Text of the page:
Graphic by Zac Fox

When trying to refine my writing, one thing I learned was that the advice I’d been offered was deceptively simple. You can often hear people say how you have to “just go for it” with writing, to stop worrying and feel comfortable. But these bits of advice are often given by people who have their own processes and who actually go through a lot of effort to “feel comfortable.” I want to try to articulate some of the principles of writing I was never told and had to learn the hard way during midnight cram sessions.

First, don’t worry as much about trying to formulate the whole thing in your head beforehand. In reality, most writing comes in the moment as we work to bring together all the things we’ve learned into a single place. Every piece of writing, from a spontaneous free-write to a master’s thesis, will have to, at some point, be set down, turning abstract ideas into words and paragraphs. So, I would advise you not to tear your hair out creating some perfect essay in your head. If you have the necessary information, you will be able to write something meaningful.

I myself learned how dangerous overthinking can be for writing. I remember one essay I had spent all day thinking about, trying to come up with a concrete plan based on what I’d learned. I could decide on the thesis, but I felt I needed to keep perfecting the whole idea before I could begin. Ultimately it was only after I started typing it out that I started to fully express it in a way that I found satisfying. From this, I would advise trying to “free write” through your writer’s block; try to see what it is you know even if you can’t come up with the structure right away.

Consider an analogy with any other skill-based activity: it is necessity that drives one to learn and master something. Though I don’t know how to hang-glide, I would start learning fast if I were hang-gliding down a mountain. Similarly, we start learning what it is we want to write while writing. Perhaps along the way we figure out that some of our ideas won’t fully work out; we only know this by truly working with these ideas.

The second piece of advice I have to offer is to know your format. Each different thing we write has its own set of rules, and sometimes we follow them subconsciously without even thinking about it. For example, we know without having to remind ourselves that letters begin with a greeting and end with a closing. If you have a good idea of what form of writing you want to do, you will have a sense for what sort of rules you’ll have to follow in constructing it. If you are writing a research paper, for example, you can know that the form will require an extensive thesis statement, extreme attention to detail and a careful description of the facts.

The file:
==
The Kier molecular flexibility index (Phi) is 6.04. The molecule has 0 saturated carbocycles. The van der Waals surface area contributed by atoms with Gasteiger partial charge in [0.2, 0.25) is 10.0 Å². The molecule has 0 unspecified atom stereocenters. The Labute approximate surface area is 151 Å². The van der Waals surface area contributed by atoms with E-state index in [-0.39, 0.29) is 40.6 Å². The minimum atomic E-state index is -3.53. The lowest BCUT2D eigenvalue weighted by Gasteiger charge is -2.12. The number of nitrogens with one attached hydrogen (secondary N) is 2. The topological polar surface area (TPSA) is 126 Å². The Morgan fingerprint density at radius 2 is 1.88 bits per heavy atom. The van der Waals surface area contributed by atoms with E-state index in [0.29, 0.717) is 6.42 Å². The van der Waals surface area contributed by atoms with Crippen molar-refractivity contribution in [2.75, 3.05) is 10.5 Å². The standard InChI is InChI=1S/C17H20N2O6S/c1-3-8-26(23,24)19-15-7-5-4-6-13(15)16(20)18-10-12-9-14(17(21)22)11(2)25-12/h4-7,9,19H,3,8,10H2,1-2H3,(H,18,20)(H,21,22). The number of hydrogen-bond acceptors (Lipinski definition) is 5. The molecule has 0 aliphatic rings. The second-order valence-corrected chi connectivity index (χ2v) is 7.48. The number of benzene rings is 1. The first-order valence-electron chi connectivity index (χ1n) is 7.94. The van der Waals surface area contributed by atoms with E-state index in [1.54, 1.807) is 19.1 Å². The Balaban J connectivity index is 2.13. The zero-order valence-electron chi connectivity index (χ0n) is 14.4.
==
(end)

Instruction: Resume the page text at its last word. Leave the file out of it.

If you think of writing as a process and not a set destination, it becomes apparent how to respond to that advice I mentioned earlier, about learning to “feel comfortable.” Comfortable writing comes when, rather than stressing at the beginning, we go into the process knowing that we will learn by doing. It does indeed help to create a routine, and choosing a specific place to write where you feel you’ll be most comfortable helps too. Ultimately, however, attitude is the most important element. Confident writing is knowing what you can do beforehand and then going ahead and doing it.

From college to the professional life, you may soon have to deal with the constant need to write. Much of this writing will have to be very different from what you’ve done before, adapted to different circumstances and using very different levels of detail, emotion and professionalism. Just remember that you have been writing your whole life. If you trust yourself, and let yourself make all the necessary mistakes in the writing process, you may be surprised at the skill you already have.

letters@chronicle.utah.edu

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